Talking Point: Should We Be Worried About Screen Burn-In With Switch OLED?

Switch
Switch OLED BOTW2

It’s time for an embarrassing admission: I apparently use TikTok so much that the app’s UI has burned into my phone screen.

But let me just redeem myself a little: I don’t have the kind of For You Page (that’s TikTok’s algorithmically-generated stream of content) that’s full of viral dances and teen boys being kinda creepy, although I do enjoy the dances from time to time — I’ve managed to train the algorithm to show me mostly really good food, extremely absurd musical comedy, old house renovations, and Jacob Collier.

But my point is not that I’m very cool, actually, please like me — it’s that my phone has burn-in, something that can happen on OLED screens.

So, what’s the problem exactly?

Burn-in can occur with various types of displays if they are made to show the same static image for long enough. It happens to phones, TVs, and generally anything with a screen. It’s not just TikTok, either — the icons displaying battery, wifi, volume, and the fact that my phone is always set to vibrate are all there too, ghost-like apparitions on the top-right of my screen. On the left, there’s a quite-creepy amalgam of every single time that I’ve looked at my phone, represented by a permanent spectral clock, plus an irritating reminder that I have way too many unread emails and messages, because there’s all these notification-shapes up there too.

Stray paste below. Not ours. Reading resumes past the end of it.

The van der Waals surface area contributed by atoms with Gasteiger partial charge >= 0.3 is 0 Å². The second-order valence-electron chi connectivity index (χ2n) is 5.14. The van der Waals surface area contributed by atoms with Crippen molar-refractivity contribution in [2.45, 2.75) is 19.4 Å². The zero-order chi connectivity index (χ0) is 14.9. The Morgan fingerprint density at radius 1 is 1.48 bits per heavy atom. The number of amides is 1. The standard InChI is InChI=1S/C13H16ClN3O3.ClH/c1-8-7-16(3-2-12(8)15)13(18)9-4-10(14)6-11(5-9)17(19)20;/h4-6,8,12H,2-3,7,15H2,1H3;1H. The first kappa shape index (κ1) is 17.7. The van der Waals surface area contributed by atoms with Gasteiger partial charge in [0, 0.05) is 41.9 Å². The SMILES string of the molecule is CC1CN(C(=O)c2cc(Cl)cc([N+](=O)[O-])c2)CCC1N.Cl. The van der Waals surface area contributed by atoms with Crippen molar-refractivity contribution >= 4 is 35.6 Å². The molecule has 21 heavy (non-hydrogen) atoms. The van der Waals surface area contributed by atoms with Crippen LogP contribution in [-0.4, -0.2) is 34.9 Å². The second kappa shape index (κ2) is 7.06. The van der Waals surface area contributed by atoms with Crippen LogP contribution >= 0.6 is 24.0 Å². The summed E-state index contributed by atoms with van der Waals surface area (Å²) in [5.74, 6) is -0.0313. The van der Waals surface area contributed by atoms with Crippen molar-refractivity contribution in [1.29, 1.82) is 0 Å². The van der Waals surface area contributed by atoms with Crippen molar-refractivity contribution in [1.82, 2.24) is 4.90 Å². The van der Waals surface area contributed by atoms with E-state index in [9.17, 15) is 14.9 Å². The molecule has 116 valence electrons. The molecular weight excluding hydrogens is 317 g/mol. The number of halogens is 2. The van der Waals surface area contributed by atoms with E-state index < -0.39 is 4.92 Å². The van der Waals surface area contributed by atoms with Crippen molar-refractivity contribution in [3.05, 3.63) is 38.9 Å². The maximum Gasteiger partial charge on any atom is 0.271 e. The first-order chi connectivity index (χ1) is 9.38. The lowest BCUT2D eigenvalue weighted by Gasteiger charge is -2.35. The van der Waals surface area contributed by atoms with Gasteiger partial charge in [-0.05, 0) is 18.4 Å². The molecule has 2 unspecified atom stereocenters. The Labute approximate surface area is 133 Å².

An example of screen burn-in on an amber CRT monitor
An example of screen burn-in on an amber CRT monitor (Image: Piercetheorganist, Public domain, via Wikimedia Commons)

I have a Google Pixel 2XL, by the way, which — according to Wikipedia — has a P-OLED screen (the P, in case it’s important to you, stands for “polymer”). Reports of screen burn-in on these phones were recorded as early as 2017, just months after it was released. Similarly, with the PlayStation Vita, many owners reported burn-in, especially if they left the screen on for long periods of time (i.e. while playing games, or leaving the console on pause).

So, of course, when the Nintendo Switch (OLED Model) was revealed to be largely the same as the old Switch, but with — you guessed it — an OLED screen, concern over burn-in began to spread.

As highlighted in CNET’s piece about burn-in on TVs, manufacturers — from Apple to Google to LG — are aware of the curse of burn-in, and seem to respond largely by telling their customers how to avoid it, making fun of the companies that tell customers how to avoid it, or just flat-out denying that their TVs have the burn-in problem, despite evidence to the contrary.